SMENTEK: Denis Diderot, the principal editor of the Encyclopedie described his project as a universal and analytical dictionary of human knowledge. And this idea, or ideal, of the encyclopedia as encompassing all human knowledge is not new. There are several precedents. What is innovative about Diderot's En Encyclopedie is his contention that the mechanical arts were a category of universal knowledge just as valuable as the liberal arts and the sciences. And in making this claim, he's very provocatively challenging long-standing biases against manual labor.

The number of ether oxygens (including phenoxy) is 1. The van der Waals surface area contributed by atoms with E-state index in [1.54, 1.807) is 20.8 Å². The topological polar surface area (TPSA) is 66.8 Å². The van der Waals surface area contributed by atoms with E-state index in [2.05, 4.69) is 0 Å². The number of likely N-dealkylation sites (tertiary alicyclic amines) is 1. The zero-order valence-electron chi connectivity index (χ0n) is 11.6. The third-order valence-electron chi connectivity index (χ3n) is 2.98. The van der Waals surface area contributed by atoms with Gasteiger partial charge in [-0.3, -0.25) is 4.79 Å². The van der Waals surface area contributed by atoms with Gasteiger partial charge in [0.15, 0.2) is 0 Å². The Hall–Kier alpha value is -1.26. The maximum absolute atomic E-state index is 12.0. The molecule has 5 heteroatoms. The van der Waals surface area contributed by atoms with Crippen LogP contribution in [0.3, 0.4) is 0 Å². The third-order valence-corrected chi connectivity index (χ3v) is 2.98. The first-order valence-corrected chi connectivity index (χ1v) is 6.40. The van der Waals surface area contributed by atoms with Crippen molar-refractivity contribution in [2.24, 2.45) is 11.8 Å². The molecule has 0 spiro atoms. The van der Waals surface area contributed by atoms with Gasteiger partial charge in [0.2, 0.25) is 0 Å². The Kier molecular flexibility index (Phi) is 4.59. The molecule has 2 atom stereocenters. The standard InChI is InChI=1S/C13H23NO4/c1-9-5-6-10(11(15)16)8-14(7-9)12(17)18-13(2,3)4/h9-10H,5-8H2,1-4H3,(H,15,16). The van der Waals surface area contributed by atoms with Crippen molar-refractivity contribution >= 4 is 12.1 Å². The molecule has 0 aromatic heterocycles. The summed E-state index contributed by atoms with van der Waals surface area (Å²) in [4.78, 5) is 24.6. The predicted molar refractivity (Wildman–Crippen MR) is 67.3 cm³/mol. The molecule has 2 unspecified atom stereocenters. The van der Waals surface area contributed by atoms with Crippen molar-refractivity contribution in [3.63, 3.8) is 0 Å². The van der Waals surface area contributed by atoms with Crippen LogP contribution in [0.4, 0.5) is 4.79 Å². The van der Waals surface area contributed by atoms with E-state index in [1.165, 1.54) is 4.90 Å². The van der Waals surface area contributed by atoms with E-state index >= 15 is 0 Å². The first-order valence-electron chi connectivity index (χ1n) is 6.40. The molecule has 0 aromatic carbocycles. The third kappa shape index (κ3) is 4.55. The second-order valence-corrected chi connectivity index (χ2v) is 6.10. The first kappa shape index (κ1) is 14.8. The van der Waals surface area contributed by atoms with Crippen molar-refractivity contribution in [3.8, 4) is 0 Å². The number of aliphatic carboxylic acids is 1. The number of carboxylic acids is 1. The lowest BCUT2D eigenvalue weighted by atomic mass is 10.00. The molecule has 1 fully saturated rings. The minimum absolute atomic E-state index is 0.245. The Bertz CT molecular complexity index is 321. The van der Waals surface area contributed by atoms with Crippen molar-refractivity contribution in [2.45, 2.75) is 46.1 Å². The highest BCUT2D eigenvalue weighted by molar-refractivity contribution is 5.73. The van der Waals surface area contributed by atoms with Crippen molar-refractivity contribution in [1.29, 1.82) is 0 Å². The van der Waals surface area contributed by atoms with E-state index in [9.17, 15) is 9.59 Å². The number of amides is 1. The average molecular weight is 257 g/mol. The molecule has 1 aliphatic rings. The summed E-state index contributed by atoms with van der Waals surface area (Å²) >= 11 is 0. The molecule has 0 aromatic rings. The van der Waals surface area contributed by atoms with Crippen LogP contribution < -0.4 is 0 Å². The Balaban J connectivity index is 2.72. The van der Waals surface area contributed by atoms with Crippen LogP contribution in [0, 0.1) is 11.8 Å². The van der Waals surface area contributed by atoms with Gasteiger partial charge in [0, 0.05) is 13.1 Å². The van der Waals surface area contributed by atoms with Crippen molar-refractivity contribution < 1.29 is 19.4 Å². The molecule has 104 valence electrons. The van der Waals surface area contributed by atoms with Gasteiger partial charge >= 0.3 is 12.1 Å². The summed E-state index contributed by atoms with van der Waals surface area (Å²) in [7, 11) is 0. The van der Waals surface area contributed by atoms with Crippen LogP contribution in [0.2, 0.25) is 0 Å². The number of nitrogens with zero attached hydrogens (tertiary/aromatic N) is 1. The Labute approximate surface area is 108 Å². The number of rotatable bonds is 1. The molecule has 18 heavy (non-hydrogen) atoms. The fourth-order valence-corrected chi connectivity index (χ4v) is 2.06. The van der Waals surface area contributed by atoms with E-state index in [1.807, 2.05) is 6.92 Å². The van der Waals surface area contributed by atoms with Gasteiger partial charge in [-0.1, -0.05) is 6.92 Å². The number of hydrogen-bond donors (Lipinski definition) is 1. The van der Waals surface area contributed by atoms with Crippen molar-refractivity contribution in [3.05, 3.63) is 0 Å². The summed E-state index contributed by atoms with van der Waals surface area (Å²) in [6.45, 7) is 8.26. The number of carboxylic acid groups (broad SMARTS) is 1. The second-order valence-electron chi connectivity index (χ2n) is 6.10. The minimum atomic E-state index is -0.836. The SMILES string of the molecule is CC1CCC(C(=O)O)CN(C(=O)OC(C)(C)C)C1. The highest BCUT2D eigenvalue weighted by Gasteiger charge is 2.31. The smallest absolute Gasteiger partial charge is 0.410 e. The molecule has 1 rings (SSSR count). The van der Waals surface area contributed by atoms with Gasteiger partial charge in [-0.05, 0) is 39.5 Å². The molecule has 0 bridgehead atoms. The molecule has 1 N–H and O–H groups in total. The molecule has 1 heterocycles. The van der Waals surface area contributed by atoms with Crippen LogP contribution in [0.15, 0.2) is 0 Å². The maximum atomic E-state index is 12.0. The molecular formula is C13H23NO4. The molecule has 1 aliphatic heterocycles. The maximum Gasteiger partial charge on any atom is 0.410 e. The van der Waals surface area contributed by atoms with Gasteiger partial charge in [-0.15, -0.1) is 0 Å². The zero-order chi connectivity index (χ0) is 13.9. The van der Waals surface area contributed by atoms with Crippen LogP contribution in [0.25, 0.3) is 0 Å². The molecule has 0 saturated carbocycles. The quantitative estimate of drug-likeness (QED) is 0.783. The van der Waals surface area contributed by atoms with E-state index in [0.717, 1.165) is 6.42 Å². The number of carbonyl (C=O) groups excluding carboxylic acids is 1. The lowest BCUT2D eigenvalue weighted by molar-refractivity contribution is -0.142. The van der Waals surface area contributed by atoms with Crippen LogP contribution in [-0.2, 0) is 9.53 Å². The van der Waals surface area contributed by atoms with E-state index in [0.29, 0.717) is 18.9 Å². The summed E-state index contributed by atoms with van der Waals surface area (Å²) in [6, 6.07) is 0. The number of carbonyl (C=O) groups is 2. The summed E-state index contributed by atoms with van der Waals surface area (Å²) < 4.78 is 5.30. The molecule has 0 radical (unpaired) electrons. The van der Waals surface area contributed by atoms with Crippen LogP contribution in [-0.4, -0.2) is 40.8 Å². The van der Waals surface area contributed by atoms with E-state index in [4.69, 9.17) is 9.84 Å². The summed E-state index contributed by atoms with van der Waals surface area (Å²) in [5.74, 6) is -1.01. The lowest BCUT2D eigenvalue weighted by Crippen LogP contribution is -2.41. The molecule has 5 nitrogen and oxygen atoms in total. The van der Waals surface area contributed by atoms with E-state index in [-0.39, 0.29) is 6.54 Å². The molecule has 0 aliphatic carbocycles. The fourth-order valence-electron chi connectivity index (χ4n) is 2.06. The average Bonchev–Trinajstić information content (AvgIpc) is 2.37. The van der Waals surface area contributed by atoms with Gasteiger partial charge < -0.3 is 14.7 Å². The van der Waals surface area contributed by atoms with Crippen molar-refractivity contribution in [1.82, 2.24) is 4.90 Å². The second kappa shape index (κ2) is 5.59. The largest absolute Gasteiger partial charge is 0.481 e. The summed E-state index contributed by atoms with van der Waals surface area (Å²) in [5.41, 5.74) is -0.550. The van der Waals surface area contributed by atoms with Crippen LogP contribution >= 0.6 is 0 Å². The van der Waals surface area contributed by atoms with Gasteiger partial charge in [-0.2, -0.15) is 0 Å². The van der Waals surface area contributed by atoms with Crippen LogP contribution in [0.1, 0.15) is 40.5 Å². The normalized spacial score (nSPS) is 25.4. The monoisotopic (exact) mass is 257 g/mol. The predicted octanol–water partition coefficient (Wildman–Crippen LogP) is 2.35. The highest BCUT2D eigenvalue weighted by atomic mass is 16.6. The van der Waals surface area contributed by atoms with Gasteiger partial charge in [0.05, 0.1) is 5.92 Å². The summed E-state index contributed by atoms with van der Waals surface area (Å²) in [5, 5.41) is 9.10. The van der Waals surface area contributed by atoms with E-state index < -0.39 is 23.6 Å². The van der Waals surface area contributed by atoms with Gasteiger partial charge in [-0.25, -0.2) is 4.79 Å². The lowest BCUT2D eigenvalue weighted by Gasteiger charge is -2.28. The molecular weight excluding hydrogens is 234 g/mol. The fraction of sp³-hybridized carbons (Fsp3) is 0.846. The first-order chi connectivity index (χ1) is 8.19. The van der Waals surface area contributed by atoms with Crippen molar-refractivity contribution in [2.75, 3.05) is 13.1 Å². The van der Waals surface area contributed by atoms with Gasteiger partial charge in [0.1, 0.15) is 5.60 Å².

In this environment, in the 18th century, physical labor is conceived of as brutish, or unreflective, and unintelligent. And by contrast, the sciences and the liberal arts involve intelligence, and they are therefore ennobling and uplifting. But then Diderot sets out to really challenge the bias against working with one's hands, by showing the complexity, and the creativity, and skill of even the most humble mechanical arts. And in so doing, raise their status in the eyes of contemporaries by showing the role of the mind, as well as the hand, in the mechanical arts. And this of course calls to mind MIT's motto of "Mens Et Manus"-- "Mind and Hand"